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Miserable New Grad

Nurses   (1,248 Views 25 Comments)
by PippyM PippyM, RN (New Member) New Member Nurse

PippyM is a RN and specializes in Medical Telemetry.

99 Profile Views; 9 Posts

I started my first job as a new grad resident nurse on a medical/telemetry unit in February. I just hit my six month mark and am still completely miserable where I'm at. I thought by now it would start getting at least a little better, but I just feel more miserable with each shift. I have such bad anxiety about going into work that I cry before almost every shift. I feel a little better once I start my shift, but I still feel very anxious and overwhelmed. I know the first six months to a year is really hard as a new nurse, but is it normal to feel this way? Will it get better? As part of being a resident I have a contract to stay on my floor for one year and at the hospital for 2 years. I'm to the point where I don't mind paying the fee to break the contract, I just want to be happier. I just don't think inpatient work is for me. I'm really interested in clinic work, but would that be any better? Should I stick it out and hope it gets better? Or move on and be happy again? Any advice is greatly appreciated! Thanks!!

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1 Post; 35 Profile Views

I'm sorry you are experiencing so much anxiety related to work. The corporate health care industry is so very broken right now and it can be miserable to be a new nurse. You have made it 6 months! That is a victory. I can't give advice on staying or leaving, only your heart knows the right answer to that question, but I had a conversation with an employment attorney recently who said some of these contracts for nurses might not be legal/enforceable. He said they are weighted heavily in favor of the employer at the expense of the employee and that is sketchy. If you decide to leave, it might be worth consulting with an employment attorney before paying back any money. 

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PippyM is a RN and specializes in Medical Telemetry.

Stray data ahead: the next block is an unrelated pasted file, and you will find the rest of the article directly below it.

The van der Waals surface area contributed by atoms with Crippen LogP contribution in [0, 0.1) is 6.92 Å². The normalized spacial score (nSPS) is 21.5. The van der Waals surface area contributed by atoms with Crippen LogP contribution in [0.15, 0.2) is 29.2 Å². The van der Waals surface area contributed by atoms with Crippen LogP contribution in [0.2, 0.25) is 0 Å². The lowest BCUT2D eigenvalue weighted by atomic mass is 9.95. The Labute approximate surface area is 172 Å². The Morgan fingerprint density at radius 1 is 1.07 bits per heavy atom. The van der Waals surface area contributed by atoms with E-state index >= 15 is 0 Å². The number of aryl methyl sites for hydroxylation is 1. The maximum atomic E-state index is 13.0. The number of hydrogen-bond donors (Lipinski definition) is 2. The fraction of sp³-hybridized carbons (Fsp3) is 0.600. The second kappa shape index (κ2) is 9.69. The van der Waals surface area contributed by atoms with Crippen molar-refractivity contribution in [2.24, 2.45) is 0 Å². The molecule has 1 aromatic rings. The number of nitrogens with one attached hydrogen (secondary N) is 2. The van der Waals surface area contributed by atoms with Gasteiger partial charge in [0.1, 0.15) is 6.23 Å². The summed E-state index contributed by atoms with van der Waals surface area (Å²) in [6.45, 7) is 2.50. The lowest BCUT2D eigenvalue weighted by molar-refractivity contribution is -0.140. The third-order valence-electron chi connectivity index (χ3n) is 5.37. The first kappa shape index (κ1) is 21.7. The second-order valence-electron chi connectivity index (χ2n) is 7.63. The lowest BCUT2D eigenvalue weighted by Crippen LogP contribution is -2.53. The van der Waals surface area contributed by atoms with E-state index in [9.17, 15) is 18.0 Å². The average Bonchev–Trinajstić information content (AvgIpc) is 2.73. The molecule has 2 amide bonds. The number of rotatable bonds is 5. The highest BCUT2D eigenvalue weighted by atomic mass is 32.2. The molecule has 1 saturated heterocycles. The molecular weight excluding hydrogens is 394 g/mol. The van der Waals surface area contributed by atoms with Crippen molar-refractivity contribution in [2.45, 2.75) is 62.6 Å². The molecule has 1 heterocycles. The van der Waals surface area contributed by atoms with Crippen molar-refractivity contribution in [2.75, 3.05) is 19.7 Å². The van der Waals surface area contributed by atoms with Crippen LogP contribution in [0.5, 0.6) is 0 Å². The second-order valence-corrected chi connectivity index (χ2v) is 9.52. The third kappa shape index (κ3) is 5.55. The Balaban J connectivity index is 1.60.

9 Posts; 99 Profile Views

Thanks for your reply and advice FloridaRNBSN! I know others that have left the program and they weren't required to pay anything back. Even so, if I found a new position that I wasn't so unhappy in, paying the money would be fine by me!

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63 Posts; 795 Profile Views

I totally get how you feel. I am right there with you. Alot of people feel this way for one reason or another the first year in a job. I feel this way due to working on a floor with a patient population I am not really passionate about and because of feeling bullied by one coworker.

Are you interested in a speciality? I am TRYING to focus my energy on getting into that area. Like joining the nursing association for it, and doing extra education in that area and updating my resume. I am also looking into who I need to reach out into that area at the hospital I work at and plan on getting into contact with them soon. I am putting the energy that way to gear up for applying and hopefully transferring there shortly after my year mark.

My point is do you see your mental health improving if you were on a different unit there? Can you last a year there? If you can it really helps your future and prevents you looking like a job hopper. If the answer is no, then you need to think of yourself and talk with your manager if different shifts would help or if you need to quit. However quitting should be a last resort before looking into all other options. But you still need to take care of yourself.

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PippyM is a RN and specializes in Medical Telemetry.

9 Posts; 99 Profile Views

Thanks AxelNewRN86! I’m sorry your being bullied by a coworker, that’s awful! At this point I don’t know if I can make it a year or not. I know the way I’m going right now is not good for my mental or physical health. I work night shift, which I know doesn’t help because I have a really hard time getting sleep. But on the other hand I know I don’t want to work days where I’m at. I did most of my orientation on days and it was CRAZY busy. 

I’m really looking into clinic positions, but I have never had any experience in one so I have no idea if I would actually like it or not. 

I have a meeting coming up with my manager for other reasons, but I don’t know how to bring up how I’m feeling. 

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63 Posts; 795 Profile Views